27 March 2014 | David Walker
Five years ago, BlackBerry was the de facto enterprise mobility brand. The technology was reliable, relatively cost effective and easy to manage.
The company has since endured a dramatic change in fortunes as its devices have failed to keep pace with an increasingly competitive smartphone market. BlackBerry has fallen behind its rivals Android, iOS and Microsoft-enabled devices in terms of customer perception, leading to mass migration away.
While no two organisations are the same, here is some useful advice for purchasers on how to switch platforms most effectively:
• Check your existing contract. Any potential migration will depend on any contractual constraints that might be in place. It is not uncommon for enterprises to be tied to long-term deals. Check if a break clause exists and if there are financial penalties to triggering it.
• Know what you want to replace your BlackBerry with. Although there are many compelling smartphones on the market, each one will present different challenges to an enterprise, based on the operating systems (OS) they support. Android is the most popular global OS for consumers but its multiple versions can make enterprise mobile device management policies difficult to manage and enforce. iOS is usually the employees’ choice, but Apple can be prohibitively expensive to maintain, manage and replace (especially since iPhone warranties only last one year). Make sure that your IT people are consulted on this migration. Ensuring full compatibility with existing IT systems and policies will be crucial in ensuring a seamless transition.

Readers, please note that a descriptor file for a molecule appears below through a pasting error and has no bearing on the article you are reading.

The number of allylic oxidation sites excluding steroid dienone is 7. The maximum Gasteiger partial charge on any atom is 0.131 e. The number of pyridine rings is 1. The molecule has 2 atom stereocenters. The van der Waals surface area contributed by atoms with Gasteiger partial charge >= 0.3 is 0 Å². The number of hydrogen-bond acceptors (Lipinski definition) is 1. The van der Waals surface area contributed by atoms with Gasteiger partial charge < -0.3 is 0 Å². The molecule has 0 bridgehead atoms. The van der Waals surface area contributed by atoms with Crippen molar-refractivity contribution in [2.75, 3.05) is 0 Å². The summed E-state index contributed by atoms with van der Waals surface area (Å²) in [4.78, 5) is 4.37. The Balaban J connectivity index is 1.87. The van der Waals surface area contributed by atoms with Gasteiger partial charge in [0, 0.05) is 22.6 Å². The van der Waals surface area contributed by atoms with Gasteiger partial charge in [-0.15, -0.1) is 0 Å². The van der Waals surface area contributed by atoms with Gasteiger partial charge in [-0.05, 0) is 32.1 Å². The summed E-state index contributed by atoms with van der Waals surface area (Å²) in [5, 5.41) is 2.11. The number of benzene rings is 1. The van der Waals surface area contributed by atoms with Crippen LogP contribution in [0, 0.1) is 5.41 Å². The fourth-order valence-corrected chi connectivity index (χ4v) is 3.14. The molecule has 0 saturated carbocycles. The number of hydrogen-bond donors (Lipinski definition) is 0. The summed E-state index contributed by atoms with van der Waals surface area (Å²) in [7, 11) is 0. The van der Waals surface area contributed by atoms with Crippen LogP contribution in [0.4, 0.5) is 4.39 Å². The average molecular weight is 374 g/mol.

• Know what your data usage is across all devices. Most operators and OEMs will try and convince you to buy more data than you need. This can have severe cost implications to large enterprises that overestimate their requirements. But be aware that moving to any smartphone from BlackBerry typically results in much higher data usage due to the richer user experience they offer.
• Understand how new devices and operating systems will impact existing security policies and internal procedures. One of the hallmarks of BlackBerry devices, which endeared them to procurement and IT departments, was their embedded security protocols. This enabled enterprises to centrally control and restrict access to content as required. This cannot be replicated on the latest breed of smartphones without mobile device management programmes being put in place. Enterprises will need to involve HR in the creation of these policies to agree appropriate usage levels according to relevant job specs and responsibilities.
☛ David Walker is VP EMEA, strategic consulting at Tangoe and a member of CIPS